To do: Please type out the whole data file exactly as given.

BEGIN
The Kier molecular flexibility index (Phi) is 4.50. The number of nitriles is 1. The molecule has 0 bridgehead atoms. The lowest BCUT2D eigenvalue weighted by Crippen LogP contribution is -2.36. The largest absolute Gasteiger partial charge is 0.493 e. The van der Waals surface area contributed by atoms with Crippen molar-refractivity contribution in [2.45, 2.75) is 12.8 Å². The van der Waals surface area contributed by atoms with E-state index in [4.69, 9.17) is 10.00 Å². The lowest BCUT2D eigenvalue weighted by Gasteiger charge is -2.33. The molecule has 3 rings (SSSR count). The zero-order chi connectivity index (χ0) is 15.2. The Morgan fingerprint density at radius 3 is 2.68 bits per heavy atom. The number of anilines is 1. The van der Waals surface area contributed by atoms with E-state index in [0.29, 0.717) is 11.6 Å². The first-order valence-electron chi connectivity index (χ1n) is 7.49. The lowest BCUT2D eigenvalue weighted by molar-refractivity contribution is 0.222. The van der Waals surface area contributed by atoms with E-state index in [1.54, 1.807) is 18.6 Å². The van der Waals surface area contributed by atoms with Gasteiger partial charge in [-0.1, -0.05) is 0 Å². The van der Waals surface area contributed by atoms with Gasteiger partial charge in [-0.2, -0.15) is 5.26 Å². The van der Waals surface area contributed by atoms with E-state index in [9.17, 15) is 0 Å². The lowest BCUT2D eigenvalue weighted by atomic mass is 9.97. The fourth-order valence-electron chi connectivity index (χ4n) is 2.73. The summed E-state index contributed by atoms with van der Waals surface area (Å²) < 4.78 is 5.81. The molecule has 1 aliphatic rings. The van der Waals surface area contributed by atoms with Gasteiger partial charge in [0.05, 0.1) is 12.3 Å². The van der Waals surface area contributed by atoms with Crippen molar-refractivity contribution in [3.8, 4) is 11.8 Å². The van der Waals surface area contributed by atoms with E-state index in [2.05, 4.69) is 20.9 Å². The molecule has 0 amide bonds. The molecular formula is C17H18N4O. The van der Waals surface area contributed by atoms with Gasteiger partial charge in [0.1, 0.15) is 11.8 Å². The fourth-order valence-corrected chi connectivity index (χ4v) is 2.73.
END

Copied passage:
The Kier molecular flexibility index (Phi) is 4.50. The number of nitriles is 1. The molecule has 0 bridgehead atoms. The lowest BCUT2D eigenvalue weighted by Crippen LogP contribution is -2.36. The largest absolute Gasteiger partial charge is 0.493 e. The van der Waals surface area contributed by atoms with Crippen molar-refractivity contribution in [2.45, 2.75) is 12.8 Å². The van der Waals surface area contributed by atoms with E-state index in [4.69, 9.17) is 10.00 Å². The lowest BCUT2D eigenvalue weighted by Gasteiger charge is -2.33. The molecule has 3 rings (SSSR count). The zero-order chi connectivity index (χ0) is 15.2. The Morgan fingerprint density at radius 3 is 2.68 bits per heavy atom. The number of anilines is 1. The van der Waals surface area contributed by atoms with E-state index in [0.29, 0.717) is 11.6 Å². The first-order valence-electron chi connectivity index (χ1n) is 7.49. The lowest BCUT2D eigenvalue weighted by molar-refractivity contribution is 0.222. The van der Waals surface area contributed by atoms with E-state index in [1.54, 1.807) is 18.6 Å². The van der Waals surface area contributed by atoms with Gasteiger partial charge in [-0.1, -0.05) is 0 Å². The van der Waals surface area contributed by atoms with Gasteiger partial charge in [-0.2, -0.15) is 5.26 Å². The van der Waals surface area contributed by atoms with E-state index in [9.17, 15) is 0 Å². The lowest BCUT2D eigenvalue weighted by atomic mass is 9.97. The fourth-order valence-electron chi connectivity index (χ4n) is 2.73. The summed E-state index contributed by atoms with van der Waals surface area (Å²) < 4.78 is 5.81. The molecule has 1 aliphatic rings. The van der Waals surface area contributed by atoms with Gasteiger partial charge in [0.05, 0.1) is 12.3 Å². The van der Waals surface area contributed by atoms with Crippen molar-refractivity contribution in [3.8, 4) is 11.8 Å². The van der Waals surface area contributed by atoms with E-state index in [2.05, 4.69) is 20.9 Å². The molecule has 0 amide bonds. The molecular formula is C17H18N4O. The van der Waals surface area contributed by atoms with Gasteiger partial charge in [0.1, 0.15) is 11.8 Å². The fourth-order valence-corrected chi connectivity index (χ4v) is 2.73.